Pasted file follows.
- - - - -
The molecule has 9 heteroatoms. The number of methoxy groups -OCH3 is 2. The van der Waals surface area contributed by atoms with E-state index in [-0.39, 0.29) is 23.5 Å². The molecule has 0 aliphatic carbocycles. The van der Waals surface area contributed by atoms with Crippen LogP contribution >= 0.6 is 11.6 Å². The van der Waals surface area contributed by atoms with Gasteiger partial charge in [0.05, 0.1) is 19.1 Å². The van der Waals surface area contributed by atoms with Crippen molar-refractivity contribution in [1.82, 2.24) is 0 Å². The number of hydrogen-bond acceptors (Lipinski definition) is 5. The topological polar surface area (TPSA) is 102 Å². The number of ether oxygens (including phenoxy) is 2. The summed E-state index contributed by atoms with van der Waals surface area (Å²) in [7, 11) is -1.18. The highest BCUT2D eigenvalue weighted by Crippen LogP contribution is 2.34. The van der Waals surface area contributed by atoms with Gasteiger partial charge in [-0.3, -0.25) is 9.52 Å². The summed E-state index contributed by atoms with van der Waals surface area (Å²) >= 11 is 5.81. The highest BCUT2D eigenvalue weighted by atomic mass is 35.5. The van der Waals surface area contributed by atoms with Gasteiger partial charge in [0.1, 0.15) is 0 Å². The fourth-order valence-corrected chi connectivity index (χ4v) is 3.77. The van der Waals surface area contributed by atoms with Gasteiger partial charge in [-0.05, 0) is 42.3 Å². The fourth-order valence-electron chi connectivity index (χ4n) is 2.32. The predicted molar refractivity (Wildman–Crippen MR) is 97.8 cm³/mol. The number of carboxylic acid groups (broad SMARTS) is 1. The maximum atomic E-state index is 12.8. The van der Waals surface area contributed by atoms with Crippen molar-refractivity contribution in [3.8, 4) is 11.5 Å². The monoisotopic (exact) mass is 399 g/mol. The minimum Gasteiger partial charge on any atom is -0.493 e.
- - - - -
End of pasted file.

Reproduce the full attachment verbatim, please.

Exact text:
The molecule has 9 heteroatoms. The number of methoxy groups -OCH3 is 2. The van der Waals surface area contributed by atoms with E-state index in [-0.39, 0.29) is 23.5 Å². The molecule has 0 aliphatic carbocycles. The van der Waals surface area contributed by atoms with Crippen LogP contribution >= 0.6 is 11.6 Å². The van der Waals surface area contributed by atoms with Gasteiger partial charge in [0.05, 0.1) is 19.1 Å². The van der Waals surface area contributed by atoms with Crippen molar-refractivity contribution in [1.82, 2.24) is 0 Å². The number of hydrogen-bond acceptors (Lipinski definition) is 5. The topological polar surface area (TPSA) is 102 Å². The number of ether oxygens (including phenoxy) is 2. The summed E-state index contributed by atoms with van der Waals surface area (Å²) in [7, 11) is -1.18. The highest BCUT2D eigenvalue weighted by Crippen LogP contribution is 2.34. The van der Waals surface area contributed by atoms with Gasteiger partial charge in [-0.3, -0.25) is 9.52 Å². The summed E-state index contributed by atoms with van der Waals surface area (Å²) >= 11 is 5.81. The highest BCUT2D eigenvalue weighted by atomic mass is 35.5. The van der Waals surface area contributed by atoms with Gasteiger partial charge in [0.1, 0.15) is 0 Å². The fourth-order valence-corrected chi connectivity index (χ4v) is 3.77. The van der Waals surface area contributed by atoms with Gasteiger partial charge in [-0.05, 0) is 42.3 Å². The fourth-order valence-electron chi connectivity index (χ4n) is 2.32. The predicted molar refractivity (Wildman–Crippen MR) is 97.8 cm³/mol. The number of carboxylic acid groups (broad SMARTS) is 1. The maximum atomic E-state index is 12.8. The van der Waals surface area contributed by atoms with Crippen molar-refractivity contribution in [3.8, 4) is 11.5 Å². The monoisotopic (exact) mass is 399 g/mol. The minimum Gasteiger partial charge on any atom is -0.493 e.